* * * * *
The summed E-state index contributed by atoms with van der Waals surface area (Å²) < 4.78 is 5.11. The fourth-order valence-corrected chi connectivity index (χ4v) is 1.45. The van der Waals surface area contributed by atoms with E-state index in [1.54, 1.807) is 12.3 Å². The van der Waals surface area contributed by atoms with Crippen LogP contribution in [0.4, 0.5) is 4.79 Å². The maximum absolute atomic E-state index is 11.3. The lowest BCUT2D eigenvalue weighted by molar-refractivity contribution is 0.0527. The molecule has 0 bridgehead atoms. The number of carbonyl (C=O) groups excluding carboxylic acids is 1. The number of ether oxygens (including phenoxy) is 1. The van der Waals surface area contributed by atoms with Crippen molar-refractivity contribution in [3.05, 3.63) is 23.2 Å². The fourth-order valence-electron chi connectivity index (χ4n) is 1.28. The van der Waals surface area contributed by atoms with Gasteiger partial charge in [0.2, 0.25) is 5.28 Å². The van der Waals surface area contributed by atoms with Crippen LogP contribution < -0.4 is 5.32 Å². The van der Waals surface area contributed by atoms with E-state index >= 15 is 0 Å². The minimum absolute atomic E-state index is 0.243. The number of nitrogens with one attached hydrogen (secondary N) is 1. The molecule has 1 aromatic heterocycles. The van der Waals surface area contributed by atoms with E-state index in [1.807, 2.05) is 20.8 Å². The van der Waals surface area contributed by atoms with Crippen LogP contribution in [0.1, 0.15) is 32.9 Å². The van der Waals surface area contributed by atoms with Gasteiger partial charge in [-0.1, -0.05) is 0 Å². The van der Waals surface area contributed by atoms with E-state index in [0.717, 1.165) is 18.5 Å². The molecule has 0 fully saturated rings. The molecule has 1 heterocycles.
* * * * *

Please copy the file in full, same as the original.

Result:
The summed E-state index contributed by atoms with van der Waals surface area (Å²) < 4.78 is 5.11. The fourth-order valence-corrected chi connectivity index (χ4v) is 1.45. The van der Waals surface area contributed by atoms with E-state index in [1.54, 1.807) is 12.3 Å². The van der Waals surface area contributed by atoms with Crippen LogP contribution in [0.4, 0.5) is 4.79 Å². The maximum absolute atomic E-state index is 11.3. The lowest BCUT2D eigenvalue weighted by molar-refractivity contribution is 0.0527. The molecule has 0 bridgehead atoms. The number of carbonyl (C=O) groups excluding carboxylic acids is 1. The number of ether oxygens (including phenoxy) is 1. The van der Waals surface area contributed by atoms with Crippen molar-refractivity contribution in [3.05, 3.63) is 23.2 Å². The fourth-order valence-electron chi connectivity index (χ4n) is 1.28. The van der Waals surface area contributed by atoms with Gasteiger partial charge in [0.2, 0.25) is 5.28 Å². The van der Waals surface area contributed by atoms with Crippen LogP contribution < -0.4 is 5.32 Å². The van der Waals surface area contributed by atoms with E-state index >= 15 is 0 Å². The minimum absolute atomic E-state index is 0.243. The number of nitrogens with one attached hydrogen (secondary N) is 1. The molecule has 1 aromatic heterocycles. The van der Waals surface area contributed by atoms with E-state index in [1.807, 2.05) is 20.8 Å². The van der Waals surface area contributed by atoms with Crippen LogP contribution in [0.1, 0.15) is 32.9 Å². The van der Waals surface area contributed by atoms with Gasteiger partial charge in [-0.1, -0.05) is 0 Å². The van der Waals surface area contributed by atoms with E-state index in [0.717, 1.165) is 18.5 Å². The molecule has 0 fully saturated rings. The molecule has 1 heterocycles.